This paper will discuss volcanoes, where they exist, how they are formed, and how eruptions are caused.
For the people who live near them, volcanoes occupy a large part of the history and mythology. The ancient Romans told of Vulcan, the god of fire and metals who kept his blacksmith shop beneath certain mountains. The Hawaiians believed that Pele, the hot-tempered goddess, was responsible for the formation of their islands. When Pele argued with her sister, her foot-stamping would cause earthquakes, then she would use her magic stick to dig out the craters from which the lava flowed (Mayberry 1997).
However, science was slow to catch up to the importance of volcanism in the evolution of the Earth. In the 18th century, there was a major school of thought that held that molten rocks and volcanoes were merely accidents caused by burning coal seams.
Geologists today realize that the process involved in the creation of a volcano is complex and profound, resulting from the thermal evolution of planetary bodies and plate tectonics. It is difficult for heat to escape from large bodies by conduction or radiation. Instead, partial meltdowns and the buoyant rise of magma are major contributors to the process of heat flux from inside the Earth. Volcanoes are the surface manifestation of this thermal process, which starts deep inside the Earth, and which hurls its results in the form of ash and fire, high into the atmosphere (Decker and Decker 1981).
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What is a Volcano?
The term volcano can refer either to the landform created by the solidified lava and fragmented volcanic debris that build up near the vent, or to the vent itself, from which the magma erupts to the surface. For example, one could refer to the large lava flows that erupted from the Kilauea Volcano in Hawaii, with the word volcano meaning a vent. However, one could also say that Kilauea is a gently sloping volcano of modest size as volcanoes go, and in this case the reference would be to the landform.
By a broad definition, all igneous rocks come from volcanoes. If igneous rocks harden from magma that has not gotten to the surface, they are referred to as intrusive igneous rocks, and this process is called plutonism. Igneous rocks that cool and harden at the Earth’s surface are called extrusive igneous rocks, and are unequivocally products of volcanism.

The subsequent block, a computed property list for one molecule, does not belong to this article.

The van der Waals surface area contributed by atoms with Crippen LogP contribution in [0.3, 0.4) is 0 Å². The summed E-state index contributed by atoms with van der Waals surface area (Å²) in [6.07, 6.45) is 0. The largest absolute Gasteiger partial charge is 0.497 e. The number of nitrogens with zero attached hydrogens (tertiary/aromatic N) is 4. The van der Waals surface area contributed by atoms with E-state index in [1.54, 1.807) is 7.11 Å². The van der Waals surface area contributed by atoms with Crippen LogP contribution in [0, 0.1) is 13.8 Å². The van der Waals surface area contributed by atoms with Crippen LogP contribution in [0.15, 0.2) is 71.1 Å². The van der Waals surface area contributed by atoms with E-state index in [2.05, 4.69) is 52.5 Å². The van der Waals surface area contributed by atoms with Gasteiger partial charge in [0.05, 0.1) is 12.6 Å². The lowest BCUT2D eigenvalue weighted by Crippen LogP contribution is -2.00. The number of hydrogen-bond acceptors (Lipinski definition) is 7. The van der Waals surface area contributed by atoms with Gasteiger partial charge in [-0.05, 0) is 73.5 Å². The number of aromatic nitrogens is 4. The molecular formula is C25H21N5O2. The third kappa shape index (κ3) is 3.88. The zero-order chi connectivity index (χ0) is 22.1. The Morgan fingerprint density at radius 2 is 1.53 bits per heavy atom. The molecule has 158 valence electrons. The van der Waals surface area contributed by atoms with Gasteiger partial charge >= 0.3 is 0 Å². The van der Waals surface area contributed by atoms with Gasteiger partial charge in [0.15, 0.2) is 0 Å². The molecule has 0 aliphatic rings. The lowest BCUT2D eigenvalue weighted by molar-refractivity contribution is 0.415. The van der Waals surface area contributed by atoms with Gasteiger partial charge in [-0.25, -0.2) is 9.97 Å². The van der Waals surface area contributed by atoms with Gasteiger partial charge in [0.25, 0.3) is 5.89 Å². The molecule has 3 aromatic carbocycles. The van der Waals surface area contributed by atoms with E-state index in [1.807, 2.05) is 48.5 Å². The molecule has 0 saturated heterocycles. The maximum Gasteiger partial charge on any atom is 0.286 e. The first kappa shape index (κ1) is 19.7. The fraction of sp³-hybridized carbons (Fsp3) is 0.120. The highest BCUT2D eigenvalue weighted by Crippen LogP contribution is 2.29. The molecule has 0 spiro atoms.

Types of Volcanoes:
Volcanoes can be classified by their eruption habits, and are generally arranged by progressive increases in the explosiveness of their eruptions. The type of eruption also is significant in the evolution of a volcanic landform, which forms an important link between eruptive habit and volcanic structure.
In classifying eruptions, volcanic activity and volcanic areas are commonly divided into six major types by order of increasing degree of explosiveness: 1) Icelandic; 2) Hawaiian; 3) Strombolian; 4) Vulcanian; 5) Pelean; and 6) Plinian (Columbia Encyclopedia 1993).
The Icelandic type is characterized by emissions of molten basaltic lava that flow from long parallel fissures. Outpourings like that frequently build lava plateaus. The Hawaiian type is similar to the Icelandic, except that fluid lava flows from the top and radial fissures to form shield volcanoes. This type of volcano is also referred to as “basaltic” (McCready 1994).
The Strombolian classification involves moderate bursts of expanding gases that eject clouds of incandescent lava in cyclical or nearly continuous small eruptions. Because of these small intermittent eruptions, Stromboli Volcano (off the western coast of Italy) has been called the “lighthouse of the Mediterranean”.
... Volcanic Materials Three different types of materials may erupt from an active volcano. These materials are lava, tephra which are rock fragments, and gases. The type ... by the release of volcanic gas. The sudden escape of high-pressure volcanic gas from magma is the driving force for eruptions. Gases come from the magma ...